Georgia’s latest electoral law has sparked a number of social media attacks.
“# Georgia’s new anti-voting law makes it a prison crime to vote grandma’s absentee ballot in a dropbox. # SB202,” said a Facebook post by Greg Palast, a freelance investigative reporter published in Rolling Stone and Al Jazeera.
Palast called SB 202 a “horror show” and made the same claim on Twitter about criminalizing the return of Grandma’s ballot.
The Facebook post was flagged as part of Facebook’s efforts to combat false news and misinformation in its news feed. (Read more about our partnership with Facebook.)
Will grandchildren be handcuffed to jail for voting Grandma’s postal vote? In a word, no.
What Georgian Law Says About Who Can Return Postal Ballot Papers
Palast posted a screenshot of Section 47 of SB 202, a comprehensive electoral law signed by Governor Brian Kemp on March 25th.
The relevant part of the law states that anyone who “accepts a postal vote from a voter for delivery or return to the Registrar Committee, unless authorized by subsection (a) of Code Section 21-2-385, is guilty of a crime. “”
Some commentators on Palast’s social media posts noted that these exceptions to this pre-existing Georgia Code allow relatives to return ballots on behalf of a family member.
Section 21-2-385 of the Code states that a postal voter: “Must then submit it in person by mail or in person to the Board of Registrars or the postal ballot, if the mother, father, election, mail or The delivery takes place. Grandparents, aunt, uncle, brother, sister, spouse, son, daughter, niece, nephew, grandson, son-in-law, daughter-in-law, mother-in-law, father-in-law, brother-in-law, sister-in-law or a person who lives in the household of such an elector. ”
That means a long list of relatives can legally return a completed ballot on behalf of a voter – including a grandson for their grandparents. (This section also states that handicapped voter attendants can post or deliver completed ballot papers, as can prison workers on behalf of inmates.)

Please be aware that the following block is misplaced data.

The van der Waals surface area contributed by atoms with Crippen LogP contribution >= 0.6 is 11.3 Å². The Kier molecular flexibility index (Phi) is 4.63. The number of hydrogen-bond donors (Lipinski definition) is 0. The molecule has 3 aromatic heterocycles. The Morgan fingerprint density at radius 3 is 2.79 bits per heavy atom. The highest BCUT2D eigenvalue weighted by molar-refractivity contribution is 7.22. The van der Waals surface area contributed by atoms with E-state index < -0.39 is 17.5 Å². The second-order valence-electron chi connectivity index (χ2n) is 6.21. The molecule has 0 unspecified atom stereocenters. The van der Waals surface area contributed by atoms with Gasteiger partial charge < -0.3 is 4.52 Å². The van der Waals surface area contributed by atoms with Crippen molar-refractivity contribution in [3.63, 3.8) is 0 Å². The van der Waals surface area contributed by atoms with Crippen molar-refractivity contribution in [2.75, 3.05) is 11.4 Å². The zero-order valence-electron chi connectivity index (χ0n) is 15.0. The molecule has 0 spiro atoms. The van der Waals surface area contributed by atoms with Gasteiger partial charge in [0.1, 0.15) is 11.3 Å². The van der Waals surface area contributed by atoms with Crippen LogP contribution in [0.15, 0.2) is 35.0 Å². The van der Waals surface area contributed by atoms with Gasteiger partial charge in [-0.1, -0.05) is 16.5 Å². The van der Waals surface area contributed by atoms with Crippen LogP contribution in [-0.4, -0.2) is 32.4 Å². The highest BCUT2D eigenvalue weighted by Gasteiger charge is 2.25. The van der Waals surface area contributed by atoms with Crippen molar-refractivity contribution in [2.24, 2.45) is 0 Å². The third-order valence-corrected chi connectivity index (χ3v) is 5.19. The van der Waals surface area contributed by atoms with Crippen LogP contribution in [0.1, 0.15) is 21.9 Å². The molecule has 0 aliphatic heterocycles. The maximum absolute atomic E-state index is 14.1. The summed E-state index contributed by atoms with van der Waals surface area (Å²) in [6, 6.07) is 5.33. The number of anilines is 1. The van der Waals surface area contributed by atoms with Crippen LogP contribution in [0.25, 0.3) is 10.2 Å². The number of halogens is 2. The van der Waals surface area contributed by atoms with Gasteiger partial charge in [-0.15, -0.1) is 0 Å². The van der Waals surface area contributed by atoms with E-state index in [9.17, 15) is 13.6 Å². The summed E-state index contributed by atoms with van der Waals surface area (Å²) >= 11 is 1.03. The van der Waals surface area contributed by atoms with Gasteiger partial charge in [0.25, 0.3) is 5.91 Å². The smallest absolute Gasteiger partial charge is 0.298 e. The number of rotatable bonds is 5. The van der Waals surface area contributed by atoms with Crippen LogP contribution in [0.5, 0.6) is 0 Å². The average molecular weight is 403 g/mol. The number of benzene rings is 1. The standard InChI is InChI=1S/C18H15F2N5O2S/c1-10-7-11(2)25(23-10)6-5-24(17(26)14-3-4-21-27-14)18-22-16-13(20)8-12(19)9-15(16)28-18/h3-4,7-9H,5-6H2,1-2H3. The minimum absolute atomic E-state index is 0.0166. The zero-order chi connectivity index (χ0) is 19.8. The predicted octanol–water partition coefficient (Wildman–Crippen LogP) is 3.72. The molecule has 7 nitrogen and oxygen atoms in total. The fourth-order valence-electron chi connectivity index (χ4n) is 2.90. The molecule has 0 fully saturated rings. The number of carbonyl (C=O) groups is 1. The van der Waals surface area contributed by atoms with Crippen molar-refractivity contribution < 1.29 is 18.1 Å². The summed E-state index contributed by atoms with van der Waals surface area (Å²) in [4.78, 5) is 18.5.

Keith Williams, General Counsel of House Speaker David Ralston, confirmed that under SB 202 someone can still post their own grandmother’s postal vote in a mailbox, mailbox or post office. The law extends the ban on anyone who is not a relative or roommate from voting a person by post to include dropboxes (unless they fall under other exemptions). This pre-existing Georgia code made no mention of Dropboxes. In 2020, Dropboxes were allowed under an emergency rule due to the pandemic.
Another Georgian law has already made unlawful possession of ballot papers a criminal offense, but SB 202 also makes it clear that unlawful delivery of completed ballot papers is a criminal offense.
The Georgian Foreign Minister’s office also confirmed that under the new law, someone’s grandchild can still send their postal vote by post or mailbox.
We emailed Palast telling him that SB 202 and the code already in place will allow someone to post their own grandmother’s postal vote or another relative’s choice. We asked Palast if he saw anything else on SB 202 indicating that you could not submit your own grandmother’s ballot, and we didn’t hear about it.
A Facebook post stated that Georgia’s new SB 202 electoral law “makes it a prison crime to vote grandma’s postal vote in a dropbox”.
That’s not the case. Under the new law, a long list of relatives can legally return a completed ballot on behalf of a voter – including a grandson for their grandparents.
We judge this claim to be false.
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